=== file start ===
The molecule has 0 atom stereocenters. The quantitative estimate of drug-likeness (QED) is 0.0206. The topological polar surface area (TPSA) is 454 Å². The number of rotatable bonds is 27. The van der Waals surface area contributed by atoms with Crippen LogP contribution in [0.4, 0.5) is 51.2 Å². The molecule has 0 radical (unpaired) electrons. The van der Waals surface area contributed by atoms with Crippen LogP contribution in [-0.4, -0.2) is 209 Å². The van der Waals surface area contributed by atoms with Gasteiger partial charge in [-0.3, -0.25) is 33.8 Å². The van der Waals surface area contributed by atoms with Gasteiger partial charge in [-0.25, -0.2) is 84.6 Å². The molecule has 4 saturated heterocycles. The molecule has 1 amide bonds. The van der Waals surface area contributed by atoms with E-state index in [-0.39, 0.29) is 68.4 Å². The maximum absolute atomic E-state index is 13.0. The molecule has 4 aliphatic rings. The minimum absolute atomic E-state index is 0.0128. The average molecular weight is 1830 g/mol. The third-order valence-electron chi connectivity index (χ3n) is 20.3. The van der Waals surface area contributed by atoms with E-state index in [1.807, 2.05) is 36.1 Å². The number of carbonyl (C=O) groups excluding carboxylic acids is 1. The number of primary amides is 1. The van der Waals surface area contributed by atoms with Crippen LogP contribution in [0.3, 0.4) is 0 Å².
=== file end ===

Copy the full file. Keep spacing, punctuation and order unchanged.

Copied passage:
The molecule has 0 atom stereocenters. The quantitative estimate of drug-likeness (QED) is 0.0206. The topological polar surface area (TPSA) is 454 Å². The number of rotatable bonds is 27. The van der Waals surface area contributed by atoms with Crippen LogP contribution in [0.4, 0.5) is 51.2 Å². The molecule has 0 radical (unpaired) electrons. The van der Waals surface area contributed by atoms with Crippen LogP contribution in [-0.4, -0.2) is 209 Å². The van der Waals surface area contributed by atoms with Gasteiger partial charge in [-0.3, -0.25) is 33.8 Å². The van der Waals surface area contributed by atoms with Gasteiger partial charge in [-0.25, -0.2) is 84.6 Å². The molecule has 4 saturated heterocycles. The molecule has 1 amide bonds. The van der Waals surface area contributed by atoms with E-state index in [-0.39, 0.29) is 68.4 Å². The maximum absolute atomic E-state index is 13.0. The molecule has 4 aliphatic rings. The minimum absolute atomic E-state index is 0.0128. The average molecular weight is 1830 g/mol. The third-order valence-electron chi connectivity index (χ3n) is 20.3. The van der Waals surface area contributed by atoms with E-state index in [1.807, 2.05) is 36.1 Å². The number of carbonyl (C=O) groups excluding carboxylic acids is 1. The number of primary amides is 1. The van der Waals surface area contributed by atoms with Crippen LogP contribution in [0.3, 0.4) is 0 Å².